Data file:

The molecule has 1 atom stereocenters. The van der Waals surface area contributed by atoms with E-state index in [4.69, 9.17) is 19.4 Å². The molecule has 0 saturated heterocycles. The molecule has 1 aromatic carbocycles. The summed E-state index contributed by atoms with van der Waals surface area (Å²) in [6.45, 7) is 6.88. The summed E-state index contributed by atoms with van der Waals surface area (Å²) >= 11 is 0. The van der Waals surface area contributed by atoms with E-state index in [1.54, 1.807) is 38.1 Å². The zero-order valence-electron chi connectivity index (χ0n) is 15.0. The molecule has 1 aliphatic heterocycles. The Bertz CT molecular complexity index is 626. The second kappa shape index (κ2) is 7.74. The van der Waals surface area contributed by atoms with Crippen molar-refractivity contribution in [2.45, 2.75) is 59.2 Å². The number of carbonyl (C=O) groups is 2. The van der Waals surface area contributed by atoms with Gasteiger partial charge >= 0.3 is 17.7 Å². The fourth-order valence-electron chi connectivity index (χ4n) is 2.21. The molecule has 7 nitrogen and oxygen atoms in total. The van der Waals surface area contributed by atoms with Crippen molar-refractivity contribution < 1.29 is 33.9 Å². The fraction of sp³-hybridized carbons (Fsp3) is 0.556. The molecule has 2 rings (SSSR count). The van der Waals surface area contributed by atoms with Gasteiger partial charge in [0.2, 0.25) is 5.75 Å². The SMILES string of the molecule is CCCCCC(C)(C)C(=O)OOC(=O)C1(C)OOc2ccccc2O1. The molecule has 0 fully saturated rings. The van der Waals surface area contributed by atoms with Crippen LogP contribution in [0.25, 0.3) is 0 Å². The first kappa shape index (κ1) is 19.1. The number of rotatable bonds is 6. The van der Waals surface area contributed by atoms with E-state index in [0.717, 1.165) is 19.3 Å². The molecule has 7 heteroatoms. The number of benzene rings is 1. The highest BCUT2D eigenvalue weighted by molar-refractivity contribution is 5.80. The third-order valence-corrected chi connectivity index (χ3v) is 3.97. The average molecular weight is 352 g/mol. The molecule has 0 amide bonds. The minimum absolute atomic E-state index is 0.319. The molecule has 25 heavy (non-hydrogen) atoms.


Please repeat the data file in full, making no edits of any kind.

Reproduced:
The molecule has 1 atom stereocenters. The van der Waals surface area contributed by atoms with E-state index in [4.69, 9.17) is 19.4 Å². The molecule has 0 saturated heterocycles. The molecule has 1 aromatic carbocycles. The summed E-state index contributed by atoms with van der Waals surface area (Å²) in [6.45, 7) is 6.88. The summed E-state index contributed by atoms with van der Waals surface area (Å²) >= 11 is 0. The van der Waals surface area contributed by atoms with E-state index in [1.54, 1.807) is 38.1 Å². The zero-order valence-electron chi connectivity index (χ0n) is 15.0. The molecule has 1 aliphatic heterocycles. The Bertz CT molecular complexity index is 626. The second kappa shape index (κ2) is 7.74. The van der Waals surface area contributed by atoms with Crippen molar-refractivity contribution in [2.45, 2.75) is 59.2 Å². The number of carbonyl (C=O) groups is 2. The van der Waals surface area contributed by atoms with Gasteiger partial charge >= 0.3 is 17.7 Å². The fourth-order valence-electron chi connectivity index (χ4n) is 2.21. The molecule has 7 nitrogen and oxygen atoms in total. The van der Waals surface area contributed by atoms with Crippen molar-refractivity contribution < 1.29 is 33.9 Å². The fraction of sp³-hybridized carbons (Fsp3) is 0.556. The molecule has 2 rings (SSSR count). The van der Waals surface area contributed by atoms with Gasteiger partial charge in [0.2, 0.25) is 5.75 Å². The SMILES string of the molecule is CCCCCC(C)(C)C(=O)OOC(=O)C1(C)OOc2ccccc2O1. The molecule has 0 fully saturated rings. The van der Waals surface area contributed by atoms with Crippen LogP contribution in [0.25, 0.3) is 0 Å². The first kappa shape index (κ1) is 19.1. The number of rotatable bonds is 6. The van der Waals surface area contributed by atoms with E-state index in [0.717, 1.165) is 19.3 Å². The molecule has 7 heteroatoms. The number of benzene rings is 1. The highest BCUT2D eigenvalue weighted by molar-refractivity contribution is 5.80. The third-order valence-corrected chi connectivity index (χ3v) is 3.97. The average molecular weight is 352 g/mol. The molecule has 0 amide bonds. The minimum absolute atomic E-state index is 0.319. The molecule has 25 heavy (non-hydrogen) atoms.